Victory: New York Appeals Court Affirms State’s Sales Tax Fairness Law

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On Thursday, March 28, the New York State Court of Appeals ruled 4-1 in favor of the state’s sales tax fairness law, dismissing arguments made by and that the law was unconstitutional. New York State’s affiliate nexus law, passed in 2008, requires remote retailers with $10,000 or more per year in affiliate sales in the state to collect and remit sales tax to the state.

“Today’s Court of Appeals Decision affirms New York State’s approach to ensure fair tax administration for both brick-and-mortar and Internet-based businesses,” said New York State Commissioner of Taxation and Finance Thomas H. Mattox in a press statement. “We commend the Court for recognizing the logical application of existing precedent to the 21st century economy.”

Mattox noted that, since being implemented, New York’s law has resulted in the collection of roughly $500 million in state and local sales tax. “This is equivalent to approximately $6 billion of taxable retail sales into New York that were previously made without the sales tax being collected.”

The New York Court of Appeals decision is the second victory for sales tax fairness proponents in less than a week. On Friday, March 22, the U.S. Senate voted overwhelmingly in favor of a budget resolution amendment in support of sales tax fairness.

“This victory in New York State makes even more clear that the tide is turning in favor of sales tax fairness,” said ABA CEO Oren Teicher. “The court’s decision affirms what ABA has been saying for years: that online affiliates constitute nexus in the state. By any definition, the online affiliate business model is a sales agent model, and, as this court and others have ruled, the presence of a sales agent in a state establishes a physical presence in the state for that business – and establishes the requirement that it collect sales tax.”

Regarding the implications of the decision, Teicher said, “In addition to leveling the playing field for New York State retailers, this ruling should make clear to other states the legality and importance of sales tax fairness legislation. We hope, too, it will spur the U.S. Congress to put the Marketplace Fairness Act up for a vote.”

Thursday’s court ruling came more than two years after a New York State appellate court dismissed claims by and that the state’s sales tax fairness law was unconstitutional.

In November 2010, the New York State appellate court concluded that New York’s law was constitutionally sound on its face and is legal and enforceable with respect to the Internet retailers whose business practices bring them within the scope of the new law. The court ruling did order that two of the Amazon and Overstock claims be reinstated for further proceedings to allow the companies the opportunity to avoid sales tax collection by rebutting the presumption that online affiliates solicit business and that the affiliates’ activities are not “significantly associated” with the companies’ ability to do business in New York.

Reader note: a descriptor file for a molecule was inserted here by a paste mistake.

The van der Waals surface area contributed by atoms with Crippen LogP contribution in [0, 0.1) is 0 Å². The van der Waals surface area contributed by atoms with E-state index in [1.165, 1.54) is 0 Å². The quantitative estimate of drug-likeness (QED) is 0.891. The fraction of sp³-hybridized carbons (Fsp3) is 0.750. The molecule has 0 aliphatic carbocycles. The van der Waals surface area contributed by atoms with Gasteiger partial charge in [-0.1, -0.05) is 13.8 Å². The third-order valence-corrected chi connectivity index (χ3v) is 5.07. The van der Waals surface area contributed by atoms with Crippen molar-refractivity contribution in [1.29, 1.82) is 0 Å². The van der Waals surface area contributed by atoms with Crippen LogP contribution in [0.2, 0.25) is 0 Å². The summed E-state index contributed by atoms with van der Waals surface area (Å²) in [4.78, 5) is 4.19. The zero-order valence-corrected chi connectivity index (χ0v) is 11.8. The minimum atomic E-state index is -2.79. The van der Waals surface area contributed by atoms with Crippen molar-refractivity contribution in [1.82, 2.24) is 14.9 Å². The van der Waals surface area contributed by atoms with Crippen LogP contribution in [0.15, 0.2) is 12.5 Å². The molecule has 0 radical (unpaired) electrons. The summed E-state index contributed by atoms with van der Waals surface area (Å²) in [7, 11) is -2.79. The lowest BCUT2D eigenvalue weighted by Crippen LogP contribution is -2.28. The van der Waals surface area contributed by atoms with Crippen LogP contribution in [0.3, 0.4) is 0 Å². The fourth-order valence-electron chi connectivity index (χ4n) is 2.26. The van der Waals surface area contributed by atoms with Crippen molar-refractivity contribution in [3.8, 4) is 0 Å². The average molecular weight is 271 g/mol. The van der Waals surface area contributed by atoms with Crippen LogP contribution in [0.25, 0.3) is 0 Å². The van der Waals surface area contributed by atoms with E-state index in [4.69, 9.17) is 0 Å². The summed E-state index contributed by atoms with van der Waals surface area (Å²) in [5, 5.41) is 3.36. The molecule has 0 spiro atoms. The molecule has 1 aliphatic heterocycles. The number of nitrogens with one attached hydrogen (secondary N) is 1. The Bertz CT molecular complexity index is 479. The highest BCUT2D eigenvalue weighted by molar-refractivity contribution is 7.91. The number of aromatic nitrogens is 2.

In an early February 2013 hearing before the Court of Appeals, Amazon and Overstock contended that online affiliates were mere advertisers, similar to an advertisement in the New York Times. Steven Wu, special counsel to the Solicitor General for New York, disagreed. He countered that the commission-model, by its very nature, offers incentives for affiliates to solicit business, thereby rendering them sales agents of the remote retailer. Wu argued that the affiliate model is contract-based so it is “reasonable to assume” that affiliates solicit business, and not merely through banner links on websites, but via e-mail solicitations as well.

Wrote Chief Judge Jonathan Lippman in the ruling: “Indeed, physical presence is not typically associated with the Internet in that many websites are designed to reach a national or even a global audience from a single server whose location is of minimal import. However, through this statute, the legislature has attached significance to the physical presence of a resident website owner. The decision to do so recognizes that, even in the Internet world, many websites are geared toward predominantly local audiences — including, for instance, radio stations, religious institutions and schools — such that the physical presence of the website owner becomes relevant to Commerce Clause analysis. Indeed, the Appellate Division record in this case contains examples of such websites urging their local constituents to support them by making purchases through their Amazon links. Essentially, through these types of affiliation agreements, a vendor is deemed to have established an in-state sales force.” chief executive Jonathan Johnson told the Washington Post that the ruling means “the court battle will likely continue. It seems like an issue that’s ripe to weigh in on — which of the state courts do it correctly.”